Science. Communication. Community.
When scientists spend millions of dollars and decades of their lives collecting data, why are many so willing to trust all of their efforts to a cheap $100 hard drive?
At any given time while I was in graduate school, my advisor (like most) wanted instant access to my latest data. In our lab, this usually meant a low-tech printout of my spreadsheets or latest PowerPoint slides – and maybe a data DVD if I had something really good.
DVDs of data may have kept me out of hot water with my advisor, but many experts are wondering if these archaic storage media – and even the file formats saved on them – will be of any use to scientists and researchers in the future.
Last month, librarians, researchers, scientists, and information technology specialists met at the Research Data Management Implementation Workshop in Arlington, Virginia. Panelists discussed strategies for research data storage, curation, and sustainability from the perspective of universities, funding agencies, libraries, and industry.
Today’s technology allows scientists to generate terabytes of data in just one experiment. Panelists at the workshop said that the overwhelmingly popular solution for storing this data is the use of DVDs and inexpensive external hard drives.
Though these are affordable storage options (sometimes less than $50 per terabyte), the data they store can only be accessed by one computer in one location at a time. And as graduate students filter through the lab every few years, data is rarely saved in uniform folders or formats.
However, as research becomes more interdisciplinary, data will need to be made more openly accessible – a feat that many of the panelists say can be accomplished with central data storage facilities. These data hubs would have the hardware and security to safely store data, and the librarians and other staff to sustainably curate a myriad of data types.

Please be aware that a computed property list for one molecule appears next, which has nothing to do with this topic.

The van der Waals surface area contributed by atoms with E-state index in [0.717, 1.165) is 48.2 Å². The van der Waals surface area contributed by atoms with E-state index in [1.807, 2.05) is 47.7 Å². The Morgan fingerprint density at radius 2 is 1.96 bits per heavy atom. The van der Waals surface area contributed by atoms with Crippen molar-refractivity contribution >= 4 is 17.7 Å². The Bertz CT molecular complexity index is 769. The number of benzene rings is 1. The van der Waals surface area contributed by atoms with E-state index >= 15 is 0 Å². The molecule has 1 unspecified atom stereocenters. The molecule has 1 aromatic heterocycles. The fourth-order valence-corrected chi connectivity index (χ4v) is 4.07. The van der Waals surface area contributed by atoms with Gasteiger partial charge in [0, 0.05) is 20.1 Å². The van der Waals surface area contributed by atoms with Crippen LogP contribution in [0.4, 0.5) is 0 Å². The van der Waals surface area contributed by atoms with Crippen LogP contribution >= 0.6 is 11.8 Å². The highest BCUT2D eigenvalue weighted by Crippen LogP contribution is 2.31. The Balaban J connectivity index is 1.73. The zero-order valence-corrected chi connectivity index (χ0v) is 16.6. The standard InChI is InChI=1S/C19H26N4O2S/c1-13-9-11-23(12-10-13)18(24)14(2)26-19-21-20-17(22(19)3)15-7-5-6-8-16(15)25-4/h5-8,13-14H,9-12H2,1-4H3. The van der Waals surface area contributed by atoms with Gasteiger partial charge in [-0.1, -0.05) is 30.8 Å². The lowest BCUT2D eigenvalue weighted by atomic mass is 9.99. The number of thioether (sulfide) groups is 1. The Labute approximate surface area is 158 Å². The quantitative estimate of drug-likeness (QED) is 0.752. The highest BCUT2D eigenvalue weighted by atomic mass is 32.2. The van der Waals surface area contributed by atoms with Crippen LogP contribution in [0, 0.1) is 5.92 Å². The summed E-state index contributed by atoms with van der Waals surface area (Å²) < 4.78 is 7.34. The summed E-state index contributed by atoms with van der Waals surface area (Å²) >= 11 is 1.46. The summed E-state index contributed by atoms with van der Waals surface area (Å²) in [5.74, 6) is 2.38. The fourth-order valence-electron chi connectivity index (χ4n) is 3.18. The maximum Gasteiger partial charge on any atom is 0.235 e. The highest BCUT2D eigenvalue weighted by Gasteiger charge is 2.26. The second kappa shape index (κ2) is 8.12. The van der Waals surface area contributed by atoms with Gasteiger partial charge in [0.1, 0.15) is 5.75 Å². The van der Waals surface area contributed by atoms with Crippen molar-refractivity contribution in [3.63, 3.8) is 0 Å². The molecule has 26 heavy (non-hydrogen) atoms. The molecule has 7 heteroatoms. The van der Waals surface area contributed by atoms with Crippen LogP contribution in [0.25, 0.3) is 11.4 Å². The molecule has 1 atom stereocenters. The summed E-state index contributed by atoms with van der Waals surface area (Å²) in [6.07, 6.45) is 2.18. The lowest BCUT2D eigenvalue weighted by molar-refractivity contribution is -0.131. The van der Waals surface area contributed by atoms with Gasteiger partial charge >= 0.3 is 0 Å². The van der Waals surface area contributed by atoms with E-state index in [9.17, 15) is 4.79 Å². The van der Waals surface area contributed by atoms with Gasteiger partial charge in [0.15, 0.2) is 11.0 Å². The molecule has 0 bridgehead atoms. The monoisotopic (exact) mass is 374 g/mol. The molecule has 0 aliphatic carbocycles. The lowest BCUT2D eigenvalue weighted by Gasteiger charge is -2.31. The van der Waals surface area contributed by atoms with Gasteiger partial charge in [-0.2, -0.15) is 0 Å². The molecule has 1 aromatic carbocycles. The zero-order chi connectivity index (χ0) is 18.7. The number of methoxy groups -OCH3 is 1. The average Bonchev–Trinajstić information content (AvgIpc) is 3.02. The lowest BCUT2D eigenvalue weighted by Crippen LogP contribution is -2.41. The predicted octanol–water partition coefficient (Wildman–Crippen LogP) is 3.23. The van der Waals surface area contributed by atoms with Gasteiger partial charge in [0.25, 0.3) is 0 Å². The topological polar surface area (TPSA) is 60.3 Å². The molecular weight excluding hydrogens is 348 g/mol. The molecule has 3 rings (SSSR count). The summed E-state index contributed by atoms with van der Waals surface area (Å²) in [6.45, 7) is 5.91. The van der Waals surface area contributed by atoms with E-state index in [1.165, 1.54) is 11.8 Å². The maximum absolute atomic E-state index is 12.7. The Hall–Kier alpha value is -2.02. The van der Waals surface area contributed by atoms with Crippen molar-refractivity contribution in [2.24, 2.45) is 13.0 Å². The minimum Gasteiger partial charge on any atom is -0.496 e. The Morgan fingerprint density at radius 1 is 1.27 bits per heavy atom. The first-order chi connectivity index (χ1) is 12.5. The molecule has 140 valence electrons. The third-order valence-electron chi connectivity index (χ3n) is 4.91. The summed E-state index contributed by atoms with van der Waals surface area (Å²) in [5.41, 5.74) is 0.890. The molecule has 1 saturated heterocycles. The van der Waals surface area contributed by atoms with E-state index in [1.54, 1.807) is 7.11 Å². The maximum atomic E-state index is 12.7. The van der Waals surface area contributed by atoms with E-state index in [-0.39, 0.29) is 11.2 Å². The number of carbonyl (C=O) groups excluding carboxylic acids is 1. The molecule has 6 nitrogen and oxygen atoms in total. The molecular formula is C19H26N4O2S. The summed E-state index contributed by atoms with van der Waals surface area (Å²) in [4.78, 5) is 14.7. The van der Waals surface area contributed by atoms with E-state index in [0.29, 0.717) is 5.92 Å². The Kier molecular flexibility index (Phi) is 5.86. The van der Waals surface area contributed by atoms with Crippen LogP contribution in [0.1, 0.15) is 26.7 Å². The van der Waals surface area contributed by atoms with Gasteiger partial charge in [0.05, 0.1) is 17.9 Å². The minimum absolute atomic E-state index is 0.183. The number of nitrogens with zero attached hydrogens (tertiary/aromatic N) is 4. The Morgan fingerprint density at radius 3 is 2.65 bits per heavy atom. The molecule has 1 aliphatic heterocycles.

But all of this equipment and know-how comes at a cost, and with monthly or yearly pricing structures, that cost could be indefinite. Also, funding agencies don’t provide financial support for data storage after the life of the grant itself.
So who is responsible for data storage and curation?
Many at the workshop felt that there should eventually be federally-funded storage centers for data collected from federally-funded projects. For now though, the ultimate consensus placed the responsibility on individual universities and researchers.
A few facilities (San Diego Super Computing Center and RENCI) are already trying out this university-based data hub model, with some success. And the key, they say, is universal user adoption and cooperation. Scientists and researchers will store their data in the campus data center, as long as it’s easy and cheap. Librarians will help researchers find the data they need, as long as researchers provide the correct storage metadata (necessary information about how and when the data were collected).
All of this expense and collaboration might seem like a lot of trouble, but consider this: if the key to life’s mysteries were stored somewhere in a mountain of floppy disks, do you know anyone who’d be willing to look for it?